Keep those bee gardens growing!

March 28

The California Center for Urban Horticulture's Create a Living Landscape workshop will...

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Mining for Bees!

Bug Squad - Happenings in the Insect World   By Kathy Keatley Garvey     4/1/14

Just call it "Mining for Bees."

It was not long after Robbin Thorp's talk on wild bees at the UC Davis Pollinator Gardening Workshop (hosted by the California Center for Urban Horticulture on March 15 at Giedt Hall), that lo and bee-hold: a mining bee appeared in our backyard.

From the family Andrenidae, it was foraging on the cherry laurels (Prunus caroliniana)Thorp, a native pollinator specialist and emeritus professor of entomology at UC Davis, identified the bee from photos as genus Andrena, probably Andrena cerasifolii.  "Note the pollen transport hairs on the hind legs," he said.

In his talk, Thorp mentioned that "there are more than 19,500 named bee species in the world, but more likely 20,000 to maybe 30,000." Of that number, North America has about 4500 bee species; California, 1600; and Yolo County, more than 300.

Indeed, Thorp has detected more than 80 bee species alone in the Häagen-Dazs Honey Bee Haven on Bee Biology Road, UC Davis (Yolo County). Planted in the fall of 2009, it's owned and maintained by the UC Davis Department of Entomology and Nematology.

Here are a few bees you might want to pursue:
Andrenidae (mining bees)
Halictidae (sweat bees)
Colletidae (polyester and masked bees)
Megachilidae (leafcutting, carder and mason bees)
Apidae (digger, carpenter, cuckoo and honey bees)

We're looking forward to "California Bees and Blooms: A Guide for Gardeners and Naturalists," to be published in the fall of 2014 by Heyday Press. It's the work of Gordon Frankie of UC Berkeley; Robbin Thorp of UC Davis; photographer Rollin Coville of the Bay Area; and Barbara Ertter of UC Berkeley. It will contain nearly 30 of the most common bee genera in California.

Frankie, Thorp, Coville and Ertter (and others) also published "Native Bees Are a Rich Natural Resource in Urban California Gardens" in California Agriculture.

Meanwhile, check out  the UC Berkeley Urban Bee Lab website for interesting information on native bees. 

You, too, can attract them to your yard. As Thorp says: "Plant them and they will come. Provide habitat and they will stay and reproduce."

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Visit the Kathy Keatley Garvey Bug Squad blog at: http://ucanr.org/blogs/bugsquad/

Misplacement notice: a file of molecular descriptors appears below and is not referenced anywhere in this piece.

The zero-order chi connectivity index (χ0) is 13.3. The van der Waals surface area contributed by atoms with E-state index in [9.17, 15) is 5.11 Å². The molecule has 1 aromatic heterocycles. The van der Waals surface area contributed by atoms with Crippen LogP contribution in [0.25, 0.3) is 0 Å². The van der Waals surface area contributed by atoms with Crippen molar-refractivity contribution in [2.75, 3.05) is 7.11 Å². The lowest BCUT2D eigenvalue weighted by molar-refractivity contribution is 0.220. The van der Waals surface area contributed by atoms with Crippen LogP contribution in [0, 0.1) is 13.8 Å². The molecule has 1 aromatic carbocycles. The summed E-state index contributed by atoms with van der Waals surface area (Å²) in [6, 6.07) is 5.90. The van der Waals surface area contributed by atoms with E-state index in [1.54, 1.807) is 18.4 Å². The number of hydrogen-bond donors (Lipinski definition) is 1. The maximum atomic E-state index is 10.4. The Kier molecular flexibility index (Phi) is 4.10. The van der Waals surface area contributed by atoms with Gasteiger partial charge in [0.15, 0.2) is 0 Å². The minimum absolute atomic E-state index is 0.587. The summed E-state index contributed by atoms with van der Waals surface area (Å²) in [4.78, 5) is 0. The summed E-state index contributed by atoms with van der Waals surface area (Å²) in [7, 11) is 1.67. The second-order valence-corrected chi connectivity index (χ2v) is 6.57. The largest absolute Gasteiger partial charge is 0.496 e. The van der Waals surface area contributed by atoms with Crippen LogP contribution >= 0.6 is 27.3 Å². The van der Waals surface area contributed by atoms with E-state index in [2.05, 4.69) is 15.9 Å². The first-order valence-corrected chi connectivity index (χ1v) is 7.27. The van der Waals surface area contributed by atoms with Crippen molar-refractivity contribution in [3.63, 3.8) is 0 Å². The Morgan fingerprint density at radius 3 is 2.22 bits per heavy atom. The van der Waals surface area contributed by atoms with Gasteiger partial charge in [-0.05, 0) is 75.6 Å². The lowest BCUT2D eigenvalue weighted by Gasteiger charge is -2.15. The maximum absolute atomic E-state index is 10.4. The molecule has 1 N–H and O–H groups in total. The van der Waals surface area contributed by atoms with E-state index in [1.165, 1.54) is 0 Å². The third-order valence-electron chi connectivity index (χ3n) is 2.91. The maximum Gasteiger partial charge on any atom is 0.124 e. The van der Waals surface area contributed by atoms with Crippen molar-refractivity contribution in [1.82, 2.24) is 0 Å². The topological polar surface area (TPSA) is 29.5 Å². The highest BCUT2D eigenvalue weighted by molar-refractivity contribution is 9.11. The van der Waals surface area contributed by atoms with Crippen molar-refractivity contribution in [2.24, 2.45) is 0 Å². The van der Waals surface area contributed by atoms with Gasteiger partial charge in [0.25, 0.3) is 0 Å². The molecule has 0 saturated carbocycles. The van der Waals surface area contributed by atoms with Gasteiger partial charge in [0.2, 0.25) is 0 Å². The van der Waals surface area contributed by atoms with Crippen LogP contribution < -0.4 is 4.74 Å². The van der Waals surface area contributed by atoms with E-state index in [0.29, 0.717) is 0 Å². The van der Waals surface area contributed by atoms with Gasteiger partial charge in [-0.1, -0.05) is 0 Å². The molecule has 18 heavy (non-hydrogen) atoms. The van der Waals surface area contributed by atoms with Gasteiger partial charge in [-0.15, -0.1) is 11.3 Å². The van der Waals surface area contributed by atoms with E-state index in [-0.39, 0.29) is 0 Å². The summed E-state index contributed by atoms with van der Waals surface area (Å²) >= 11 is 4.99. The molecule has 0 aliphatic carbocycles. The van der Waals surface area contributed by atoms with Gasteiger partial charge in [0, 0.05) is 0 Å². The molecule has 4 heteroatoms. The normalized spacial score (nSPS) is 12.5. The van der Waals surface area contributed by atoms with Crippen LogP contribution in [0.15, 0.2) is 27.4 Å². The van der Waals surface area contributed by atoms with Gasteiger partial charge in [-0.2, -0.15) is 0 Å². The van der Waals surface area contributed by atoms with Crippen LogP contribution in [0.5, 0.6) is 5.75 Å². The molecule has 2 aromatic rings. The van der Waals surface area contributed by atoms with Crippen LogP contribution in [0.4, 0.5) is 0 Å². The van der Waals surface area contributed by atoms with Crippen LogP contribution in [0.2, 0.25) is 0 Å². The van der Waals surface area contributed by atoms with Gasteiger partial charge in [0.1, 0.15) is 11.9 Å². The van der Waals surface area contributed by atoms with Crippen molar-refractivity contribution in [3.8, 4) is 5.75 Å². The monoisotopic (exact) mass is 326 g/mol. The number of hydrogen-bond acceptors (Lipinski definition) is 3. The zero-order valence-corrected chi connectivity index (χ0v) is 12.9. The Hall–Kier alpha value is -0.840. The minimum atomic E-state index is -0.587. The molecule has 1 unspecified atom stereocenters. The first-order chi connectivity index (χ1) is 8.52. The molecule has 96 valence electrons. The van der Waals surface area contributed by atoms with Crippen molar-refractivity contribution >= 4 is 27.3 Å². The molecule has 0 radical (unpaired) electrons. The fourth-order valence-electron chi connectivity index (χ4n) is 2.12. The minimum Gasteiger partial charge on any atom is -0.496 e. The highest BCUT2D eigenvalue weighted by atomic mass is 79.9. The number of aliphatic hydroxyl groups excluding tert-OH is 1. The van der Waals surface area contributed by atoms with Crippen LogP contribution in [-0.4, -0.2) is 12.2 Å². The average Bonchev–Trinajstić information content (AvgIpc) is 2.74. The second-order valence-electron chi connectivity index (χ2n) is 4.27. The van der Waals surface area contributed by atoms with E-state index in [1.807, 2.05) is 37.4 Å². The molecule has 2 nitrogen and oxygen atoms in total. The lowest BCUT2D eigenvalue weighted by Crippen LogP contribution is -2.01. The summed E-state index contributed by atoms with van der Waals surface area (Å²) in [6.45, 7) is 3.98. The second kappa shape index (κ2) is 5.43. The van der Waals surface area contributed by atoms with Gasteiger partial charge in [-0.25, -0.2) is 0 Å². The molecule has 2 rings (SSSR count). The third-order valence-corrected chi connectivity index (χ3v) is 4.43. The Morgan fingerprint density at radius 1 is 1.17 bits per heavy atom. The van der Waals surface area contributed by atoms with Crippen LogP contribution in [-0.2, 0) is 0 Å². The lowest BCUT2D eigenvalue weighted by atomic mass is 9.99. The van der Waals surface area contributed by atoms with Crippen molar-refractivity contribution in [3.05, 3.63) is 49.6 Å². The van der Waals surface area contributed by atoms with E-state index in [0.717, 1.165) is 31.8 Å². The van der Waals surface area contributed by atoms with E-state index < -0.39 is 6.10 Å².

The Buzz on California Agriculture Day

Bug Squad - Happenings in the Insect World   By Kathy Keatley Garvey    3/19/14

The bees weren't all that buzzed at the 2014 California Agriculture Day, celebrated today (March 19) on the west lawn of the California State Capitol. 

The California State Beekeepers' Association (CSBA) and theSacramento Area Beekeepers' Association (SABA) staffed a beekeeping booth from 10 a.m. to 2 p.m. and filled it with honey straws,Häagen-Dazs premier ice cream and bee-related pamphlets from Project Apis m.  A bee observation hive, brought by Bill Cervenka Apiaries of Half Moon Bay, fronted the booth.

The bees buzzed all right, but the people--the general public lining for the ice cream donated by Häagen-Dazs--seemed to create the biggest buzz. They made a literal beeline for the strawberry and vanilla ice cream. Häagen-Dazs supports the University of California, Davis, through its bee garden and bee research (some 50 percent of its flavors require the pollination of bees).

By 11:35, the honey was all gone. "It vanished, just like our bees," quipped Bill Lewis, CSBA president.

Staffing the booth with him were Carlen Jupe, CSBA treasurer; Marti Ikehara of SABA, and Extension apiculturist Eric Mussen of the UC Davis Department of Entomology and Nematology.

Among those stopping to chat with the beekeepers were California Secretary of Agriculture Karen Ross and Barbara Allen-Diaz, vice president of the UC Agriculture and Natural Resources (UC ANR). The California Department of Food and Agriculture sponsors the annual event, this year focusing on "Celebration, Innovation and Education."

Bill Lewis, who makes his home at Lake View Terrace in the San Fernando Valley, maintains 650 colonies of bees with his wife, Liane, and business partner Clyde Steese. Their company, "Bill's Bees," offers pollination services, honey, pollen, beeswax, candles and handmade soap.